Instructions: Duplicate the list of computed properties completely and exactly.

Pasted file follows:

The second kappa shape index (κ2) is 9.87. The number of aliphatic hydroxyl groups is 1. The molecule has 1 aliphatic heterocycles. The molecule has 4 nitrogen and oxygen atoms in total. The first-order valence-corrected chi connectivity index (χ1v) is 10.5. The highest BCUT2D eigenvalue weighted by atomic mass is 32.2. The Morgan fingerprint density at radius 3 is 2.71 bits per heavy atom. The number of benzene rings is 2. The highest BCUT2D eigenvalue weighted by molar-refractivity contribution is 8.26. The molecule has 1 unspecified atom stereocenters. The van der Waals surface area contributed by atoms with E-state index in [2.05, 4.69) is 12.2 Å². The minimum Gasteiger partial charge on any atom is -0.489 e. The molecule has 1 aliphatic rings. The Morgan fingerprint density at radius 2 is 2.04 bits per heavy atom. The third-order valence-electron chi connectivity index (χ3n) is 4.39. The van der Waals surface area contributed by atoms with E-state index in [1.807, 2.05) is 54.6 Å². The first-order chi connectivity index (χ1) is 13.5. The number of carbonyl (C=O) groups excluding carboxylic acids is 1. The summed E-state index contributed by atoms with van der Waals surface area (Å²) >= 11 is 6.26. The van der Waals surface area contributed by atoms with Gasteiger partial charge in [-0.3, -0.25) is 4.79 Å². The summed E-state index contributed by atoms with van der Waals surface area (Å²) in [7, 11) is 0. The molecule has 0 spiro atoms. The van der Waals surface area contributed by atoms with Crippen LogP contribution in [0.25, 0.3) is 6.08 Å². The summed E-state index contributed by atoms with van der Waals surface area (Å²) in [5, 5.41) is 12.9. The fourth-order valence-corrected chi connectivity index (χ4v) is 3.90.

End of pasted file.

The second kappa shape index (κ2) is 9.87. The number of aliphatic hydroxyl groups is 1. The molecule has 1 aliphatic heterocycles. The molecule has 4 nitrogen and oxygen atoms in total. The first-order valence-corrected chi connectivity index (χ1v) is 10.5. The highest BCUT2D eigenvalue weighted by atomic mass is 32.2. The Morgan fingerprint density at radius 3 is 2.71 bits per heavy atom. The number of benzene rings is 2. The highest BCUT2D eigenvalue weighted by molar-refractivity contribution is 8.26. The molecule has 1 unspecified atom stereocenters. The van der Waals surface area contributed by atoms with E-state index in [2.05, 4.69) is 12.2 Å². The minimum Gasteiger partial charge on any atom is -0.489 e. The molecule has 1 aliphatic rings. The Morgan fingerprint density at radius 2 is 2.04 bits per heavy atom. The third-order valence-electron chi connectivity index (χ3n) is 4.39. The van der Waals surface area contributed by atoms with E-state index in [1.807, 2.05) is 54.6 Å². The first-order chi connectivity index (χ1) is 13.5. The number of carbonyl (C=O) groups excluding carboxylic acids is 1. The summed E-state index contributed by atoms with van der Waals surface area (Å²) >= 11 is 6.26. The van der Waals surface area contributed by atoms with Gasteiger partial charge in [-0.3, -0.25) is 4.79 Å². The summed E-state index contributed by atoms with van der Waals surface area (Å²) in [7, 11) is 0. The molecule has 0 spiro atoms. The van der Waals surface area contributed by atoms with Crippen LogP contribution in [0.25, 0.3) is 6.08 Å². The summed E-state index contributed by atoms with van der Waals surface area (Å²) in [5, 5.41) is 12.9. The fourth-order valence-corrected chi connectivity index (χ4v) is 3.90.